I did not intend to blog today, since all the pundits you could check out have made their own analysis of what led to the gigantic Scott Brown victory last night. But having read many articles and analysis, I want to point the way for PJM readers to a few of what I consider the very best and the most insightful.
First, at TNR.com (Jennifer Rubin also links to this on Commentary’s Contentions website) is John B. Judis’ absolutely brilliant and essential analysis. Judis makes this point about the still important white working-class vote:
Since the 1960s, when the Democratic Party split over race, and later over cultural issues as well, the white working class has been a key vote in elections. Their departure from the Democrats in the South helped account for the transformation of the Deep South from solidly Democratic to solidly Republican. And in the Northern states, and particularly in Midwestern states like Ohio, Pennsylvania, and Michigan, they have been the swing vote in state and presidential elections. It’s a fair measure to say that if a Democrat can get about 45 percent of the white working-class vote, he or she can carry Ohio–Obama got about 44 percent in 2008. But if he gets only 40 percent or less in these states, he will lose those states and lose national elections. The white working-class vote may not be as important in five or ten years, as the demography of America shifts, but it remains so now—an enduring legacy of the politics of the late ’60s.
He then makes the following point:
These two groups of voters have not viewed Obama’s presidency in a fundamentally different way from many other voters, but they, and particularly working-class whites, have been the prime source of a populist anger against the Obama administration. They have perceived Obama as robbing Peter to pay Paul–or more concretely, taking benefits from and imposing higher taxes on them in order to provide greater income and benefits to others. And we are talking here about perceptions.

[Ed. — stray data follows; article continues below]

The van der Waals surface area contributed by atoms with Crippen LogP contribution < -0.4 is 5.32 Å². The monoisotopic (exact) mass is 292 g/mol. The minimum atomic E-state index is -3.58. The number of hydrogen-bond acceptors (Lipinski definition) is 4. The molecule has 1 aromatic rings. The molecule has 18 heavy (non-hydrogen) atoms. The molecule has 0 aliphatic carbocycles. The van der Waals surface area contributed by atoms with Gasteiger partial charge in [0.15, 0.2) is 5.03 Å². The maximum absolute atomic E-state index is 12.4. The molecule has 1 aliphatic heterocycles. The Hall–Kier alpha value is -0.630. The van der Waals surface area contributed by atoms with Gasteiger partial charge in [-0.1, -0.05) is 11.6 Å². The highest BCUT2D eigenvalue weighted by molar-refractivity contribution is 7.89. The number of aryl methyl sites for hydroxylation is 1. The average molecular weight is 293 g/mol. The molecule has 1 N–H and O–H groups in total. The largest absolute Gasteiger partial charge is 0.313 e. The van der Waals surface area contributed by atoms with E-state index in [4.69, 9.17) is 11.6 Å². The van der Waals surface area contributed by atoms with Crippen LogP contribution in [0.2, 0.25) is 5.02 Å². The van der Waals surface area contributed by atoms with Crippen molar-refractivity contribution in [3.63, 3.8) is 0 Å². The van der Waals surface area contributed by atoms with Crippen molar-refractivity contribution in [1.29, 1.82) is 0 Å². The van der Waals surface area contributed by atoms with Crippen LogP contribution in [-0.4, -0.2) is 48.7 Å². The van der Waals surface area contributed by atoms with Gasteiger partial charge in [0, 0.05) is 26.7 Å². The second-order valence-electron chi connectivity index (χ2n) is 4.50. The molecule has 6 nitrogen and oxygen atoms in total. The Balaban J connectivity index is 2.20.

He notes that what Obama has created is almost the impossible: his policies have united both right-wing and left-wing populists, because, as he writes, the opposition to health-care “derived in part from the plan to tax ‘Cadillac’ health care plans (which are sometimes held by unionized middle class workers), penalize workers who don’t buy insurance, and cut future Medicare spending, while providing new subscribers and profits for the insurance companies.”
Also at TNR.com is the analysis of Thomas B. Edsall, who throughout his career, has been always cognizant of the intersecting ways in which race and class effect the electorate. Noting the anxiety of voters who fear that the health-care reform is based on the fear that “many voters consider the health care bill a multibillion-dollar transfer of taxpayer money to the uninsured, a population disproportionately, although by no means exclusively, made up of the poor, African Americans, Latinos, single parents, and the long-term unemployed,” Edsall writes that the white working-class “view themselves as only marginally better off than those they perceive as the recipients of new government benefits. They look at health care reform and worry that they have little or nothing to gain and much to lose. In the end, Democrats failed to tailor their salesmanship of health care reform to allay the qualms of these voters, of the white working class.”